But I think it’s worth laying out a coherent set of principles around what can be accomplished by a local officeholder. I am certain I will be asked, as a candidate for the County Commission, about my views on current issues—student loan forgiveness, say, or abortion rights.  The County Commission does not deal with national issues, so those questions are irrelevant to policy made by the Board of Commissioners.

But they do impact the lives of the people who live in my county, eventually. All politics, as Tip O’Neill observed, is local. And should be. Politicians are elected to serve their constituents, not their own needs and preferences. So politicians should welcome questions.

I’ve spent some time thinking about—for lack of a better word—my platform, and how change impacts everyone in the rural northwestern Michigan county where I live, the ‘little finger’ of the Michigan mitten. We’re looking at lots of change in Leelanau County—things like abundance of water, and clean air, as climate change looms make this a very desirable place to live.

Monday night, I attended a Planning Board meeting in Centerville Township, to discuss a proposal to vastly expand a local lakeside campground. I don’t live in Centerville Township—I live just south of the line—but this proposal will impact me, and people in the six townships surrounding the lake and peripherally, folks in the rest of the county.

It was an overflow crowd (with people listening through the windows) but commenters and listeners were polite. They were also of one mind: this expansion will impact septic issues, lake cleanliness, light pollution and traffic immediately, with secondary concerns around local eateries and businesses, and public safety. Comments were well-informed and passionate. Farmers don’t want to live next to a water park.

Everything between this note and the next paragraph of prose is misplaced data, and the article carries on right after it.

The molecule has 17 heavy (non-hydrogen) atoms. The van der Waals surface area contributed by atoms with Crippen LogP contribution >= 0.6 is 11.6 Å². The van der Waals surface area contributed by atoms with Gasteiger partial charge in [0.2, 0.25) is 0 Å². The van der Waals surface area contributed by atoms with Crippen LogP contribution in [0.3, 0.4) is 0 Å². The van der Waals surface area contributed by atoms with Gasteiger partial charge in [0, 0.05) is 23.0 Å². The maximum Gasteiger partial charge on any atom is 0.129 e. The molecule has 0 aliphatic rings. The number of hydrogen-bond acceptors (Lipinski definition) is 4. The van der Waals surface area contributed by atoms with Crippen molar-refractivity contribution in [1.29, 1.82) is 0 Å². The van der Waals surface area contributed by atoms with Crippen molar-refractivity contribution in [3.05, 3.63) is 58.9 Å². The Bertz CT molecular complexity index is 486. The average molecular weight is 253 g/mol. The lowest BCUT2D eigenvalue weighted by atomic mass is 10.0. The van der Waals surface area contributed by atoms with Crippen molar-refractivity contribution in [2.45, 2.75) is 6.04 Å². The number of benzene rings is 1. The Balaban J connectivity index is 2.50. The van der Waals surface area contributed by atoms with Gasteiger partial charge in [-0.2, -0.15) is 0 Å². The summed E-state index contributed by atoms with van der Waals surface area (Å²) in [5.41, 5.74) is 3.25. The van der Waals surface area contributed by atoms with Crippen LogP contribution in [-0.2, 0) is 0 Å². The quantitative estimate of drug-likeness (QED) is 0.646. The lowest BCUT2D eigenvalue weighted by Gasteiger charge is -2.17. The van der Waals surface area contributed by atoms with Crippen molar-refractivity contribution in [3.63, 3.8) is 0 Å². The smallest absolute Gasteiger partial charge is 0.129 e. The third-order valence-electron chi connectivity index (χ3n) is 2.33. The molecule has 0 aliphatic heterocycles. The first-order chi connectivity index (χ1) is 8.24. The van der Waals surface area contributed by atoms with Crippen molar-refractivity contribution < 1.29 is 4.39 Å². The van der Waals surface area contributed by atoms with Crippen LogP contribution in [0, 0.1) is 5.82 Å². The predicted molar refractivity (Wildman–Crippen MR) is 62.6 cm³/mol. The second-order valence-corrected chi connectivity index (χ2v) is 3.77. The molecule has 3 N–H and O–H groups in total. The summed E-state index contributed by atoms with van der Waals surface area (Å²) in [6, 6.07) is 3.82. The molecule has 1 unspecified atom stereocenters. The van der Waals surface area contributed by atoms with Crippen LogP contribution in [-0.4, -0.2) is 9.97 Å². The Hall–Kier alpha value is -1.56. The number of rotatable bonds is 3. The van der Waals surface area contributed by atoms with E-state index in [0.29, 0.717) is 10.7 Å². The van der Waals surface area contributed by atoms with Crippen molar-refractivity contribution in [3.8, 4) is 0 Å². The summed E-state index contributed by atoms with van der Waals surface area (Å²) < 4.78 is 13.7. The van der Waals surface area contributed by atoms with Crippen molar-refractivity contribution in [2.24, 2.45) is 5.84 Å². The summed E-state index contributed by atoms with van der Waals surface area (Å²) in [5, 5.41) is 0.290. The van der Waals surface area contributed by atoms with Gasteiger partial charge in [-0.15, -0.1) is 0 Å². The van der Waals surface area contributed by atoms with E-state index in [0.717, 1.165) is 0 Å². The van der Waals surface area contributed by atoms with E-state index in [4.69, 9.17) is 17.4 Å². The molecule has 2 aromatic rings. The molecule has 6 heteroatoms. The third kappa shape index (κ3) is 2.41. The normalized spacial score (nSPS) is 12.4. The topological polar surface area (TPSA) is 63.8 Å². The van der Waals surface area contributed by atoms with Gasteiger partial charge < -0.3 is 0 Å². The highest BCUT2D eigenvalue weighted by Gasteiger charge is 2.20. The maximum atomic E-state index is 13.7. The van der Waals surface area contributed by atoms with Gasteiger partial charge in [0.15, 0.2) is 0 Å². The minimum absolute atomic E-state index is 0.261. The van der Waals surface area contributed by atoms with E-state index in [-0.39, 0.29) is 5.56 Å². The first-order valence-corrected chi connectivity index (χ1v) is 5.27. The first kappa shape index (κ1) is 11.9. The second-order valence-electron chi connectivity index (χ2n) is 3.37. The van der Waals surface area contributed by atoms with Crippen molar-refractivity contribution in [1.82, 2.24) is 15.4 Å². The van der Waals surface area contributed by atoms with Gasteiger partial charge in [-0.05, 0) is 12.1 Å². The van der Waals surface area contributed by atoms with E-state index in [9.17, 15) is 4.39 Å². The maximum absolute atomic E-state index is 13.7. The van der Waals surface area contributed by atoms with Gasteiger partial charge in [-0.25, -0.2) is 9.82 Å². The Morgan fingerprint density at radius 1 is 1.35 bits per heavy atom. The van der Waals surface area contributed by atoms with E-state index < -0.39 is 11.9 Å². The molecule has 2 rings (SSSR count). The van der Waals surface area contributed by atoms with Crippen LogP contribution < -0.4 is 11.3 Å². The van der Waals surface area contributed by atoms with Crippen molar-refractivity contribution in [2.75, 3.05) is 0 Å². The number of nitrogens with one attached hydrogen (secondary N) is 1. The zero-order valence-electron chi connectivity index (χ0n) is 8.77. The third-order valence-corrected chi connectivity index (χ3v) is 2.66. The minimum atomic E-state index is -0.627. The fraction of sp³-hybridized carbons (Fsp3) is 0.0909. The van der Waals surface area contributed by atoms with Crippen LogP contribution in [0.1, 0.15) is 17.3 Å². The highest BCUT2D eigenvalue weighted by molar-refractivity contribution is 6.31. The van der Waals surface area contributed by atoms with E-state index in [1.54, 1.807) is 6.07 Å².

No decision was made, but the response was heartening. Voters are paying attention.

And local issues are frequently connected. Education has long been my passion—and I think the county has some fine public schools. But the only way to keep those locally tailored schools alive is to bring young families to Leelanau County, and support the ones who are already here. All kinds of issues impact education, from broadband infrastructure to affordable housing. It’s all connected.

I’ll be writing five blogs on what I think are the things that my county needs, right now. All of these are complicated goals, which deserve some unpacking. Over the next three weeks, I’ll do that.

Leelanau Needs:

  • To welcome and support young families
  • To protect and cherish our beautiful, fragile home
  • To address ‘poverty in paradise’
  • To get out ahead of changes that are coming
  • To cultivate cooperation and transparency in government

Some of the best local politicians here are former educators.

Educators are used to organizing people, and respecting facts.  And so it goes.

How to Make More Teachers

We need more teachers.

Good teachers. Well-trained and seasoned teachers. Teachers who are in it for the long haul.

Many of the articles floating around about the teacher shortage focus on data—What percentage of teachers really quit, when the data is impenetrably murky at best? And how does that compare with other professions?

In other words, how bad is it? Really?

These articles often miss the truth: Some districts will get through the teacher shortage OK. And most districts will suffer on a sliding scale of disruption and frustration, from calling on teachers to give up their prep time to putting unqualified bodies in classrooms for a whole year, sometimes even expecting the real teachers to keep an eye on the newbies.

The shortage will look different everyplace, but one point is universal: it’s not getting better.

Teachers are not just retiring and leaving for good. They’re part of the great occupational heave happening because of the COVID pandemic—people looking for better jobs, demanding more pay, in a tight labor market.